JR East to halt all services after 8 p.m. Sunday – Typhoon Coming Again

It’s now 6:30 p.m. Just after I got home the downpour began.

According to the Yomiuri Shinbun:

“East Japan Railway Co. has announced that it will halt all train services in the Tokyo metropolitan area after 8 p.m. Sunday due to the approaching Typhoon No. 24.”

On the way home I noticed the trains were unusually crowded for a Sunday early evening.

This is the first time I ever heard of a scheduled shut-down of all train services though. A lot of people are going to get stuck.

My storm shutters are closed.

Monta is oblivious. He’s eating dinner now.



The Taxi Driver

On Wednesday I visited my friend, Dave, in Ogikubo. He’s 98 years old now and has trouble getting around by himself. We usually take care of things like computer upgrades, run errands, and go out to lunch at the station. Dave also had a home dentist visit that day.

On the way back from the station, we took a taxi to his apartment. The taxi was a new type, with sliding doors, easy entry for him, and a big Tokyo Paralympics logo on the side.

The driver was especially nice and insisted on taking Dave’s wheelchair himself and folding it up and putting it in the trunk. He helped Dave get in the cab, and get out again, and made sure he was settled properly. Just an unusually helpful and friend taxi driver.

It wasn’t until I saw the driver get back into the taxi that I noticed for the first time… he only had one arm. His left shirtsleeve was tucked up to his shoulders. I saw how he turned the car around using just one arm as he smiled to us and drove away.

Dave has been sort of down lately because he mostly is confined to a wheelchair now. When I told Dave, he was actually moved to tears.

The mystery library

I’ve stumbled across a mystery.

Lately I have been going on walks around my neighborhood for exercise, and to explore. While walking, I came across this sign on a concrete wall pointing to a library. “Cool,” I thought. “I haven’t been to a library in many years.” So I followed the sign to check it out.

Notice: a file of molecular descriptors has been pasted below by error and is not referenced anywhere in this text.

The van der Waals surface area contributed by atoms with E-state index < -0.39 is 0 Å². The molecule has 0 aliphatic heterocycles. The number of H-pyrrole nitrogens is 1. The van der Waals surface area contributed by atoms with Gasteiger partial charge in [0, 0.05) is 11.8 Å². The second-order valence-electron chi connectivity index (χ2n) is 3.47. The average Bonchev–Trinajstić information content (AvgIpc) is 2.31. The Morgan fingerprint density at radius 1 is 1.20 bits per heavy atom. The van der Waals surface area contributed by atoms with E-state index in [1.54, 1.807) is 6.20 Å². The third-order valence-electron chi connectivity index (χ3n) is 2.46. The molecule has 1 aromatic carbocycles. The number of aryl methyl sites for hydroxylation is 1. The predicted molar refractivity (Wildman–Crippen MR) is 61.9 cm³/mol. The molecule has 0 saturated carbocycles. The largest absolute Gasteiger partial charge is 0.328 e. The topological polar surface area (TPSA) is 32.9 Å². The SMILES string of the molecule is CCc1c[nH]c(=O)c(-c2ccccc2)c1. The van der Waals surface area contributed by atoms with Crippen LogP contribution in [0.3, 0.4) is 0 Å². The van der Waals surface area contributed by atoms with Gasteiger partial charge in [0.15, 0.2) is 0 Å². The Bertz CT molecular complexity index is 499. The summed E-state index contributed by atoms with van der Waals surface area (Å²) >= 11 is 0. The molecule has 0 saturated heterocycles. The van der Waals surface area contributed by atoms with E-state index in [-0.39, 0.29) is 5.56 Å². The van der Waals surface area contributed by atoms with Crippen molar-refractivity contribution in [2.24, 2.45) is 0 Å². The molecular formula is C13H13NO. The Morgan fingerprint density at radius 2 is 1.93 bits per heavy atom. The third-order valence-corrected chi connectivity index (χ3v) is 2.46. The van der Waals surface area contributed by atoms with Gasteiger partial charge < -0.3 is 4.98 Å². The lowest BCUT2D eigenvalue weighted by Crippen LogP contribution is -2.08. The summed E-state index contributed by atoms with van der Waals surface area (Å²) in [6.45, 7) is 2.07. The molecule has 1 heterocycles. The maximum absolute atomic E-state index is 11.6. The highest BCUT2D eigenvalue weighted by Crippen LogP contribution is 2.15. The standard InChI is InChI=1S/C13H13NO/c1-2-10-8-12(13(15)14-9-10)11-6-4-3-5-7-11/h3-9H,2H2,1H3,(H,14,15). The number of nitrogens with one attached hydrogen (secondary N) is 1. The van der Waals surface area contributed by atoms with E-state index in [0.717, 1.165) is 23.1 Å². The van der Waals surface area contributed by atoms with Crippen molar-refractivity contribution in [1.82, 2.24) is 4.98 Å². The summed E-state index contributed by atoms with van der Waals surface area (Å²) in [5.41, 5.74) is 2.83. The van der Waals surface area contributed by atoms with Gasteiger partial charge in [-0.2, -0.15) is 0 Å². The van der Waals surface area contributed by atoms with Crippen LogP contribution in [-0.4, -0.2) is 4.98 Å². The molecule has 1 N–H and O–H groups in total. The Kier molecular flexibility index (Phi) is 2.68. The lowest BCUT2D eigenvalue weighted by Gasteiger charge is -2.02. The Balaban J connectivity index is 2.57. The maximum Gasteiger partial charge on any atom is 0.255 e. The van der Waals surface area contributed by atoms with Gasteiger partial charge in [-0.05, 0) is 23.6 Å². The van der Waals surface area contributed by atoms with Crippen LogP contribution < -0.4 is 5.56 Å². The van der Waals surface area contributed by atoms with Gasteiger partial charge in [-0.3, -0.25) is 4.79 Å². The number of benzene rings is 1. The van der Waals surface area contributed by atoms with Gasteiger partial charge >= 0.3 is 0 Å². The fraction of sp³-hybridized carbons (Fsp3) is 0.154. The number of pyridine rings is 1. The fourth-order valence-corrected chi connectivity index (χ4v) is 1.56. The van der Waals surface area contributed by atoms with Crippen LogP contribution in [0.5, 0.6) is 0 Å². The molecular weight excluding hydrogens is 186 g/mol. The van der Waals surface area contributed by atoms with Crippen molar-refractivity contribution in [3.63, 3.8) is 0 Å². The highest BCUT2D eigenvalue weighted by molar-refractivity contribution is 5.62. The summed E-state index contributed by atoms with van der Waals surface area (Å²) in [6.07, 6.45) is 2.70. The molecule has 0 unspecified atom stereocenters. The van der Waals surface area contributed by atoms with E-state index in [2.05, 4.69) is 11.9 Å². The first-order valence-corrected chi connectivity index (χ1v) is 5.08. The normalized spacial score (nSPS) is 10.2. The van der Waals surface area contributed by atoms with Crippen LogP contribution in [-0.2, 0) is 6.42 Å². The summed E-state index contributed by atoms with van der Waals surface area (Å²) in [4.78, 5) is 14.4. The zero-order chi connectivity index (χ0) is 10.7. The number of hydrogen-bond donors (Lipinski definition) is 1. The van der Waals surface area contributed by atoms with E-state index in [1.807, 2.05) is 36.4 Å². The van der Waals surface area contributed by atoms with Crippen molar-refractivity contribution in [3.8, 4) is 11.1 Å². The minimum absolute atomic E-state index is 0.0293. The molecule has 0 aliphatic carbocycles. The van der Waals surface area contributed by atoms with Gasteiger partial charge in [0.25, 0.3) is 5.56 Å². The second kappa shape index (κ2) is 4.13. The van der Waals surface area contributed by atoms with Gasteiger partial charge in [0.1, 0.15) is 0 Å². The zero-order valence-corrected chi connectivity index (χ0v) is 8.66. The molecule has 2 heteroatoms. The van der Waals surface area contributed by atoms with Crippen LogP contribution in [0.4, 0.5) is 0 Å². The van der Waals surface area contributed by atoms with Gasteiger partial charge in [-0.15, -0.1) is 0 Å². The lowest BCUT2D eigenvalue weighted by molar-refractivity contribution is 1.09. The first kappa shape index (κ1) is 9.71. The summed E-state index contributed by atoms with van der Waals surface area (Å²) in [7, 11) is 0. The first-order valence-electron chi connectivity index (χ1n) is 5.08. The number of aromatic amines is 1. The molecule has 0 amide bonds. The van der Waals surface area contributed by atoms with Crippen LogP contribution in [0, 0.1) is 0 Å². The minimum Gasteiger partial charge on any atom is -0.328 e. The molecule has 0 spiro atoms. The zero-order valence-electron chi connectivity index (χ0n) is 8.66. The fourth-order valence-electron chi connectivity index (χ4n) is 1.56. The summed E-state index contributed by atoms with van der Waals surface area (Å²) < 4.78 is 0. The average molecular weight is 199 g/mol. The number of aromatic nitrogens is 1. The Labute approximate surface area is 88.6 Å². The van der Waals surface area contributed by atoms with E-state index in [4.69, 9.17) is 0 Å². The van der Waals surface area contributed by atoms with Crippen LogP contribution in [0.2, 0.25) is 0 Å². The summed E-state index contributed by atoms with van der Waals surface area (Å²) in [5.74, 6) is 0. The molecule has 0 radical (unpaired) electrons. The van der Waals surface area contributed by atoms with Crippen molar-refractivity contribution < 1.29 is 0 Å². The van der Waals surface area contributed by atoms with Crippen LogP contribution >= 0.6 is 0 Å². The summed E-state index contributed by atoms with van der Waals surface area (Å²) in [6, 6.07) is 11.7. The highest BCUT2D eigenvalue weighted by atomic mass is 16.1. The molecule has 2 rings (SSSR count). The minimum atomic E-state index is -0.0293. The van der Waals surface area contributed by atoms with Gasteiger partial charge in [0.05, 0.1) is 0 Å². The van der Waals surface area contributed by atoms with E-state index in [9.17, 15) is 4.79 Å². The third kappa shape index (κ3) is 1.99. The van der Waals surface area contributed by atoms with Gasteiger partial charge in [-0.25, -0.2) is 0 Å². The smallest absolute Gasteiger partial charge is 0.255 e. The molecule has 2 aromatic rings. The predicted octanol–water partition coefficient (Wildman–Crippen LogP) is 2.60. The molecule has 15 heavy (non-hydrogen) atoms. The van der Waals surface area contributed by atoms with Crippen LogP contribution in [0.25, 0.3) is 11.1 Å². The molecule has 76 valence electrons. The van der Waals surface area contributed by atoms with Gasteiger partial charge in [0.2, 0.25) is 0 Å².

Here is the sign on the wall saying the library entrance is to the left, down this street.


A little ways up the street there is another sign saying the library entrance is still to the left.


Then I come to this gate, and the sign still points to the library entrance being to the left.


Finally I come to this clearly marked property entrance which has the name of the library and operating hours. It is open now.


To the left of the wall with the hours posted is another wall with a book drop for returning books.


Between the wall with the sign and the wall with the book drop is an open gate with a parking lot, and two bicycles are parked there. And you can see the doors.


And here’s the door. It is locked and the reads, “This is not an entrance.” There is an arrow pointing to the library entrance to the right and an elementary school entrance to the left. But the door on the right is also locked, and it has the same sign on it.”


I leave the parking lot and continue down the street to the next corner and there is a sign pointing me back to the library entrance.


But there is no library entrance anywhere…

Where is the entrance?

Who parked the bicycles in the parking lot?

I pondered these questions as I continued on my walk…

Along the Nakagawa after the typhoon

The weather is beautiful today now that the typhoon has passed. The skies are a clear, brilliant blue. But the winds are very strong, and at times I could barely pedal on my bicycle.

This 10 second video shows what it looks like along the Nakagawa. The waters are churned up, so the water is muddied, and the waves make it look almost like the seashore.

The water, at least at the time I went out, almost reached the lower sidewalk along the river, but didn’t overflow. It probably overflowed in the middle of the storm.

Below the video are a couple of still photos. The leaves are still just starting to turn.